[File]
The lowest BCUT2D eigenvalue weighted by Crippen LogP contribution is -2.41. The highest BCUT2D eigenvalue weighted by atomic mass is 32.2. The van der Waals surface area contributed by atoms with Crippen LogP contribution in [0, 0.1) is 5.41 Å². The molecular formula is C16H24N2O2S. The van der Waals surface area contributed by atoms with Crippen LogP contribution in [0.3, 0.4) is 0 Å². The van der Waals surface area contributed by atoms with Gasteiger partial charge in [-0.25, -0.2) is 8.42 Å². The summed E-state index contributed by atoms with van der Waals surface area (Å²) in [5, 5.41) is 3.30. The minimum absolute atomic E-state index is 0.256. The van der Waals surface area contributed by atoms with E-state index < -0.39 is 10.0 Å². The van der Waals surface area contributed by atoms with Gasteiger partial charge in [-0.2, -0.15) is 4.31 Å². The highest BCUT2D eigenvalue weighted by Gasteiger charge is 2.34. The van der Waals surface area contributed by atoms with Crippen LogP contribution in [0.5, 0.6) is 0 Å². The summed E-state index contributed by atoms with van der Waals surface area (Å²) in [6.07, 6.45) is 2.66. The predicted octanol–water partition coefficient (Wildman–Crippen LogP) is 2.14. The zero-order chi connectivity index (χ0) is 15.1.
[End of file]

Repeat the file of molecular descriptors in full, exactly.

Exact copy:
The lowest BCUT2D eigenvalue weighted by Crippen LogP contribution is -2.41. The highest BCUT2D eigenvalue weighted by atomic mass is 32.2. The van der Waals surface area contributed by atoms with Crippen LogP contribution in [0, 0.1) is 5.41 Å². The molecular formula is C16H24N2O2S. The van der Waals surface area contributed by atoms with Crippen LogP contribution in [0.3, 0.4) is 0 Å². The van der Waals surface area contributed by atoms with Gasteiger partial charge in [-0.25, -0.2) is 8.42 Å². The summed E-state index contributed by atoms with van der Waals surface area (Å²) in [5, 5.41) is 3.30. The minimum absolute atomic E-state index is 0.256. The van der Waals surface area contributed by atoms with E-state index < -0.39 is 10.0 Å². The van der Waals surface area contributed by atoms with Gasteiger partial charge in [-0.2, -0.15) is 4.31 Å². The highest BCUT2D eigenvalue weighted by Gasteiger charge is 2.34. The van der Waals surface area contributed by atoms with Crippen LogP contribution in [0.5, 0.6) is 0 Å². The summed E-state index contributed by atoms with van der Waals surface area (Å²) in [6.07, 6.45) is 2.66. The predicted octanol–water partition coefficient (Wildman–Crippen LogP) is 2.14. The zero-order chi connectivity index (χ0) is 15.1.